9/1/2005 | 2 MINUTE READ


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The mile-long straight is bordered by a turn-around at either end.


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The mile-long straight is bordered by a turn-around at either end. We are at the larger of the two where the asphalt is painted with concentric circles, ready to set off—at the blazing top speed of 35 mph—in GM's Graphyte concept SUV. Dana Kaplinski, assistant chief engineer for the rear-drive two-mode hybrids, GM Powertrain, is sitting in the front passenger's seat describing what the two-mode hybrid would be doing under these circumstances, how it would respond under varying real-world conditions, and the intricacies of software algorithms designed to find the most efficient use of available torque. Though the vehicle functions mainly as a teaser of where GMC truck design may be headed and is devoid of an actual hybrid drivetrain, it is indicative of how GM will launch its most capable hybrid technology.

"The two-mode system will launch in 2007 on the full-size Chevy Tahoe/GMC Yukon," says Kaplinski, "where we expect it to show a 25% fuel economy improvement over the non-hybrid model." That figure is based on the Federal Test Protocol (FTP) every vehicle must complete to get its EPA mileage rating. It's also a percentage increase Kaplinski believes most buyers should see in everyday use. "Our control strategy allows us to shift torque to get the best result with the lowest fuel economy penalty, and the hybrid system works at higher speeds to extend the operation of Displacement on Demand—a.k.a., "cylinder deactivation"—beyond its normal capabilities, and provide assist when there is a demand for full power."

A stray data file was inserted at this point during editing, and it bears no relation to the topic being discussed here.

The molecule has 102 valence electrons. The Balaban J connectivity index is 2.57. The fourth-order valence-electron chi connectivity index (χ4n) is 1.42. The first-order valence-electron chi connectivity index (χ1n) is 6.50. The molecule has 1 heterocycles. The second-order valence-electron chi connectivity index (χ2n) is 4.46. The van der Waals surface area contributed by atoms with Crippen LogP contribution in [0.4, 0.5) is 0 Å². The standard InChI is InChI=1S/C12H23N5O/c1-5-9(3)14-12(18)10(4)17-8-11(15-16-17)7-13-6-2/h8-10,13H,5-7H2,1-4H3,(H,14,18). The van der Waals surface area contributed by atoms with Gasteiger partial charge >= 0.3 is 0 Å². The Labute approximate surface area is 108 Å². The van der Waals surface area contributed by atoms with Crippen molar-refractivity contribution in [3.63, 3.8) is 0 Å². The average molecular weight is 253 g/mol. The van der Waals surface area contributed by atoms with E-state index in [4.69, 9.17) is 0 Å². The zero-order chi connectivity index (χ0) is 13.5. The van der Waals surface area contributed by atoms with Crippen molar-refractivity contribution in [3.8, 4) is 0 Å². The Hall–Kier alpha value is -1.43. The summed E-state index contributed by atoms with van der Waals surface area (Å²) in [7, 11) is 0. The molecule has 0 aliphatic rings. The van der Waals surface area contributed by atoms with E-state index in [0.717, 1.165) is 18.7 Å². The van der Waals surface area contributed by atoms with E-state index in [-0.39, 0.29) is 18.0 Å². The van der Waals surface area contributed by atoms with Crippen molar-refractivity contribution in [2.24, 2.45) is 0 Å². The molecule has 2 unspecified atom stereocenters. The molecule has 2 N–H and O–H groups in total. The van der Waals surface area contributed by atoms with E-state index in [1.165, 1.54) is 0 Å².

The two-mode system adds a second set of gears and a pair of compact electric motors to an automatic transmission. There is no need for a CVT or Miller-cycle engine to get the best from the system as the engine controller determines the torque level necessary for the driving conditions, and chooses the best combination from the engine, transmission, and motors. "Displacement on Demand gives us the fuel economy benefits you find on single-mode hybrids, without having to create a unique engine specification that alters our logistics and build sequence," says Kaplinski. By concentrating on a "full speed range" system, the drain on the batteries and electric drive motors promises to be lower, while adding fuel economy benefits that extend beyond stop-and-go city driving. "Our system won't ask the driver to adapt to its needs, but will adapt itself to the driver's demands while giving the best available power and fuel economy," says Kaplinski.—CAS 


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